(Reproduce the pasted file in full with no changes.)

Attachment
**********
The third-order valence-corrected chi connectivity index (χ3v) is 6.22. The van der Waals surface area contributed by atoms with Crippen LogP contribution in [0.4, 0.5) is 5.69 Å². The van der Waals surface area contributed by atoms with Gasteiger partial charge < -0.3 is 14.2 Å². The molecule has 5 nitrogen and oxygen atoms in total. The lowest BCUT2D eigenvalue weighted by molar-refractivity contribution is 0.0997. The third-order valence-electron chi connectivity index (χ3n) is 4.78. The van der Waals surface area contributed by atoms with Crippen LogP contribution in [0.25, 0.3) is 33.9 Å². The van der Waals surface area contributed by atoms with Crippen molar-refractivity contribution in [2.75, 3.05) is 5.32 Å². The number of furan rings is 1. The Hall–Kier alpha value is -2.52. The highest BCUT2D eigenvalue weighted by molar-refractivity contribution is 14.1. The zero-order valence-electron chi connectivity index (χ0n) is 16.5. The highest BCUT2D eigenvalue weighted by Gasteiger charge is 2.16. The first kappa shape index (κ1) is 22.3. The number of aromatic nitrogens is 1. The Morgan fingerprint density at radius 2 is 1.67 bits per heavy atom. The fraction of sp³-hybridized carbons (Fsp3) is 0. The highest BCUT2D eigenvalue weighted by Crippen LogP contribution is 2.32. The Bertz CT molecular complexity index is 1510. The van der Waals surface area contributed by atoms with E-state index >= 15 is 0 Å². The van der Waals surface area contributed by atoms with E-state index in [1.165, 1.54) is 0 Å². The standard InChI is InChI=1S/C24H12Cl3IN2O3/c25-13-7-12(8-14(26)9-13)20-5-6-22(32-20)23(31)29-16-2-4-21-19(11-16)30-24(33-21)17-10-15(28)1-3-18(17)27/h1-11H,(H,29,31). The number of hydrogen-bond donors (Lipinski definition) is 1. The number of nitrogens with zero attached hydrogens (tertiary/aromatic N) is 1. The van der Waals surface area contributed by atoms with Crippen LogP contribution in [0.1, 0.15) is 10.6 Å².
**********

The third-order valence-corrected chi connectivity index (χ3v) is 6.22. The van der Waals surface area contributed by atoms with Crippen LogP contribution in [0.4, 0.5) is 5.69 Å². The van der Waals surface area contributed by atoms with Gasteiger partial charge < -0.3 is 14.2 Å². The molecule has 5 nitrogen and oxygen atoms in total. The lowest BCUT2D eigenvalue weighted by molar-refractivity contribution is 0.0997. The third-order valence-electron chi connectivity index (χ3n) is 4.78. The van der Waals surface area contributed by atoms with Crippen LogP contribution in [0.25, 0.3) is 33.9 Å². The van der Waals surface area contributed by atoms with Crippen molar-refractivity contribution in [2.75, 3.05) is 5.32 Å². The number of furan rings is 1. The Hall–Kier alpha value is -2.52. The highest BCUT2D eigenvalue weighted by molar-refractivity contribution is 14.1. The zero-order valence-electron chi connectivity index (χ0n) is 16.5. The highest BCUT2D eigenvalue weighted by Gasteiger charge is 2.16. The first kappa shape index (κ1) is 22.3. The number of aromatic nitrogens is 1. The Morgan fingerprint density at radius 2 is 1.67 bits per heavy atom. The fraction of sp³-hybridized carbons (Fsp3) is 0. The highest BCUT2D eigenvalue weighted by Crippen LogP contribution is 2.32. The Bertz CT molecular complexity index is 1510. The van der Waals surface area contributed by atoms with E-state index >= 15 is 0 Å². The van der Waals surface area contributed by atoms with E-state index in [1.165, 1.54) is 0 Å². The standard InChI is InChI=1S/C24H12Cl3IN2O3/c25-13-7-12(8-14(26)9-13)20-5-6-22(32-20)23(31)29-16-2-4-21-19(11-16)30-24(33-21)17-10-15(28)1-3-18(17)27/h1-11H,(H,29,31). The number of hydrogen-bond donors (Lipinski definition) is 1. The number of nitrogens with zero attached hydrogens (tertiary/aromatic N) is 1. The van der Waals surface area contributed by atoms with Crippen LogP contribution in [0.1, 0.15) is 10.6 Å².